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Debt Consolidation
Dec 29, 2014

What is Debt Consolidation?

Take a look at our new infographic to understand all the basics of debt consolidation. Find out how debt consolidation can help you keep your head above water and manage your finance more effectively. Learn how to combine your existing debts to protect and maintain your credit history.

Debt Consolidation Process Explained - Infographic

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Debt Consolidation Explained

Even people who strive to honor their debt obligations can find themselves struggling to keep up with the payments. At times, this situation arises due to unexpected expenses or possibly a cutback at work. Whatever the underlying cause, it is important to understand that there are ways to reorganize existing debt into a form that is easier to manage. That is where the concept of debt consolidation comes into play.

Understanding the Basics of Consolidating Debt

This process involves finding a way to bundle or consolidate a number of unsecured debts one single debt. The most common approach is to work with a lender who is willing to extend a loan that is sufficient to settle all the other debts, leaving the debtor with a single obligation to manage on a monthly basis.

With this approach, the debtor usually frees up a significant portion of his or her income, and may even lock in a more competitive rate of interest on that consolidation loan. When the latter is the case, this will mean that the debtor actually pays less in interest over the amount of time it takes to settle the loan in full.

Finding a Lender

When using consolidation as the means of restructuring debt, it is important to compare the offerings of different lenders. Even if the debtor’s credit score is not the best right now, there are lenders who are willing to take a chance. This is especially true if the debtor has an asset that can be used to secure the loan.

Even if there is no collateral to use to the loan, debtors should realize that there are lenders out there who are willing to help. This is especially true if the debtor has managed to continue making payments on those individual debts on time. Keep in mind unsecured loans may carry a slightly higher rate of interest, since the lender is taking on more risk by approving the loan application. Even allowing for that higher interest rate, there is still a good chance that it will be lower than the average rate that applies to all of those individual debts.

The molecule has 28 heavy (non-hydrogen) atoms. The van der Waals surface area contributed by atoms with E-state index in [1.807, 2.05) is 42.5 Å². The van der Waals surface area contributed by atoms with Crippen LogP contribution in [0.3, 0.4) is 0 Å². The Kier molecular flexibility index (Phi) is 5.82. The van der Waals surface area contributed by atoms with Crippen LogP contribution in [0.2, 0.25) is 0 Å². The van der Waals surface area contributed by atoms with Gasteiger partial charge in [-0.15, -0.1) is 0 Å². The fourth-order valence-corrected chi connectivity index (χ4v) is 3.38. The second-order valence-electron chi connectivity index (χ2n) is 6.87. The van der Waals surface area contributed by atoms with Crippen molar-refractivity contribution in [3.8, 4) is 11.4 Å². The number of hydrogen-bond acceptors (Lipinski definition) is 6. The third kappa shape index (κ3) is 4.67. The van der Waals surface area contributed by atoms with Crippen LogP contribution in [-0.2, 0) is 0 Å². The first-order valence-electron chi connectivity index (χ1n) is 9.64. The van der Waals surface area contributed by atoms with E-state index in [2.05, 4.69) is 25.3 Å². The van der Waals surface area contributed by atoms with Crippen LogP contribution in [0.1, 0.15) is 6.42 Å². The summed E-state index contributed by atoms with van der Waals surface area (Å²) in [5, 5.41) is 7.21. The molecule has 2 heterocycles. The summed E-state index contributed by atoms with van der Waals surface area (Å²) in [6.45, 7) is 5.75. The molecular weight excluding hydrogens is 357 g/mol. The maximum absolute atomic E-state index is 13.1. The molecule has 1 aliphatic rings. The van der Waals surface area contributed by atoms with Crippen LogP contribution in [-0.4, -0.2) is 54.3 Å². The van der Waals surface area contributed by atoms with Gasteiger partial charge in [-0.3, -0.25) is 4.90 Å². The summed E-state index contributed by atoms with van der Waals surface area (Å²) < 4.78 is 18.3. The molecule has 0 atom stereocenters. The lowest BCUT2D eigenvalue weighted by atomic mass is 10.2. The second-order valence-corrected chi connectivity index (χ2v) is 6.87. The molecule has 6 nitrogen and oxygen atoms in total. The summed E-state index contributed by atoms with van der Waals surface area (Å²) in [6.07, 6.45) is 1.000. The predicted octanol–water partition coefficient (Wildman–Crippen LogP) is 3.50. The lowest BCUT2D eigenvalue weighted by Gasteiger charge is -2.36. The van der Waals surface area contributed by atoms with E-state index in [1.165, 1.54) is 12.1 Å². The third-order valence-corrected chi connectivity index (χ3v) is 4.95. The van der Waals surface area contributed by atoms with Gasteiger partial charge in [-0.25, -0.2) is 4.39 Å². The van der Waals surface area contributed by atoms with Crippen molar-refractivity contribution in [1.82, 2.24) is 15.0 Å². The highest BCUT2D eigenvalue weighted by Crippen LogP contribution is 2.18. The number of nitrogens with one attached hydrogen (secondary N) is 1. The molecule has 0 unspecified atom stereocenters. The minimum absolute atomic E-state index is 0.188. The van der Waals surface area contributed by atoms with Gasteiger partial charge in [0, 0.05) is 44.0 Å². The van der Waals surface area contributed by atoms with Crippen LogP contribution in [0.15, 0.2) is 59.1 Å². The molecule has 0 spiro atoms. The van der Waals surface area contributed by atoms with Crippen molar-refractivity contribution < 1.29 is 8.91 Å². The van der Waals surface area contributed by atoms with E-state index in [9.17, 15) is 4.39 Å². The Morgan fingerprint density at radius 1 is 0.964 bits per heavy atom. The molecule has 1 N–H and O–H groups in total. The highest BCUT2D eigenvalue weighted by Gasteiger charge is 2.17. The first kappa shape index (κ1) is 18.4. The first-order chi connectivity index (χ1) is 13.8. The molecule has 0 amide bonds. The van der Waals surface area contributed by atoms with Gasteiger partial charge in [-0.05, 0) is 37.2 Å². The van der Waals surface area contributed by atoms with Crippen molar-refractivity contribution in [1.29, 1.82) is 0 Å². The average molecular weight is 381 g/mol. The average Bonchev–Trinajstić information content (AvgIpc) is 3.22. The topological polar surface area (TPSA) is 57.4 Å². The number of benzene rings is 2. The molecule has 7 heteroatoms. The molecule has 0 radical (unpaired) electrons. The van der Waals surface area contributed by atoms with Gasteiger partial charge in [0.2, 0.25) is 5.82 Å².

Settling Individual Debts

Many lenders who extend debt consolidation loans also oversee the process of settling those individual debts. A common practice is for the debtor to supply a list of outstanding creditors, the account numbers, and the contact information related to each debt. The lender contacts each one and makes arrangements to either send a check through the post to pay off the accounts in full, or prepares electronic fund transfers that each creditor applies to the accounts. When it is all said and done, those debts are paid in full, and the debtor is left with the monthly loan payment to manage.

Protecting the Credit Rating

Choosing this approach is good for the credit rating in more than one way. By securing a loan that makes it possible to retire all those other debts, the debtor will create a number of positive comments on his or her credit reports. Those zero balances on those accounts will indicate to future lenders that the individual does proactively take steps to manage debt efficiently. Even with the presence of the one consolidation loan on the credit report, many lenders will be willing to extend financing for important purchases such as a car or even a home.

Paying Off the Loan

The nice thing about a debt consolidation loan is that the debtor is free to make additional payments when and as possible. Doing so will have the effect of paying off the loan before it actually comes due. Choosing this course of action will produce two benefits that the debtor will find helpful in the future.

Since lenders do report to at least one of the three major credit reporting agencies, being ahead in the payments will certainly look good on those reports. It also helps to create a more favorable debt to income ratio, which will help increase the credit score. In addition, making extra payments will also reduce the amount of interest that the debtor pays over the life of the loan.

Avoiding the Accumulation of More Unsecured Debt

In order to get the most benefit from debt consolidation, the debtor must refrain from accumulating more debt. This means that those now settled credit card accounts should not be used for anything other than emergency situations. Even then, those balances should be retired as quickly as possible. Using this approach will position the debtor so that obtaining financing for a vehicle or even a first house will be much easier.

While debt consolidation is not the answer for everyone, it is worth considering. Used properly, it will ease financial stress, and ensure that lenders see the debtor as being credit worthy.